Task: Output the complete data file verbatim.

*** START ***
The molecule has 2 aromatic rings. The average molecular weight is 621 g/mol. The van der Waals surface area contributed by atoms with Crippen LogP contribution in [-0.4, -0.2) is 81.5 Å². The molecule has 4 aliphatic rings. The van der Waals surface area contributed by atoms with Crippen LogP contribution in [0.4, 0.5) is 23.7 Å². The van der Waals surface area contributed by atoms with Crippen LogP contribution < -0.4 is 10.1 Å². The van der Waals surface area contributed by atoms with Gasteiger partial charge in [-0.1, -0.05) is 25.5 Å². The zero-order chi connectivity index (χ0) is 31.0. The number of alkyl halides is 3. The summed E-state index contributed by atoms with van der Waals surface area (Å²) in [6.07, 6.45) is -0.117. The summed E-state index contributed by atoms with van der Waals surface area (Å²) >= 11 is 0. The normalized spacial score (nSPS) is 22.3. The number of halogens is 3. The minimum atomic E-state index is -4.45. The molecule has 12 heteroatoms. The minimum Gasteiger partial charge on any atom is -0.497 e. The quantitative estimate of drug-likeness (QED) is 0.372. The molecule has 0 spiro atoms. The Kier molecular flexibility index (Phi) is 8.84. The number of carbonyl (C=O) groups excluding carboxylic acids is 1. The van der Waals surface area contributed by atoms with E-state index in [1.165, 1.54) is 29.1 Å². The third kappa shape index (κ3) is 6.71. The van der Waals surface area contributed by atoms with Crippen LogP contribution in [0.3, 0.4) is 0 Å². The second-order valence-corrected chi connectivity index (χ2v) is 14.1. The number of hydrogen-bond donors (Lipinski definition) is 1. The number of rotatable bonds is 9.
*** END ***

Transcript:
The molecule has 2 aromatic rings. The average molecular weight is 621 g/mol. The van der Waals surface area contributed by atoms with Crippen LogP contribution in [-0.4, -0.2) is 81.5 Å². The molecule has 4 aliphatic rings. The van der Waals surface area contributed by atoms with Crippen LogP contribution in [0.4, 0.5) is 23.7 Å². The van der Waals surface area contributed by atoms with Crippen LogP contribution < -0.4 is 10.1 Å². The van der Waals surface area contributed by atoms with Gasteiger partial charge in [-0.1, -0.05) is 25.5 Å². The zero-order chi connectivity index (χ0) is 31.0. The number of alkyl halides is 3. The summed E-state index contributed by atoms with van der Waals surface area (Å²) in [6.07, 6.45) is -0.117. The summed E-state index contributed by atoms with van der Waals surface area (Å²) >= 11 is 0. The normalized spacial score (nSPS) is 22.3. The number of halogens is 3. The minimum atomic E-state index is -4.45. The molecule has 12 heteroatoms. The minimum Gasteiger partial charge on any atom is -0.497 e. The quantitative estimate of drug-likeness (QED) is 0.372. The molecule has 0 spiro atoms. The Kier molecular flexibility index (Phi) is 8.84. The number of carbonyl (C=O) groups excluding carboxylic acids is 1. The van der Waals surface area contributed by atoms with E-state index in [1.165, 1.54) is 29.1 Å². The third kappa shape index (κ3) is 6.71. The van der Waals surface area contributed by atoms with Crippen LogP contribution in [0.3, 0.4) is 0 Å². The second-order valence-corrected chi connectivity index (χ2v) is 14.1. The number of hydrogen-bond donors (Lipinski definition) is 1. The number of rotatable bonds is 9.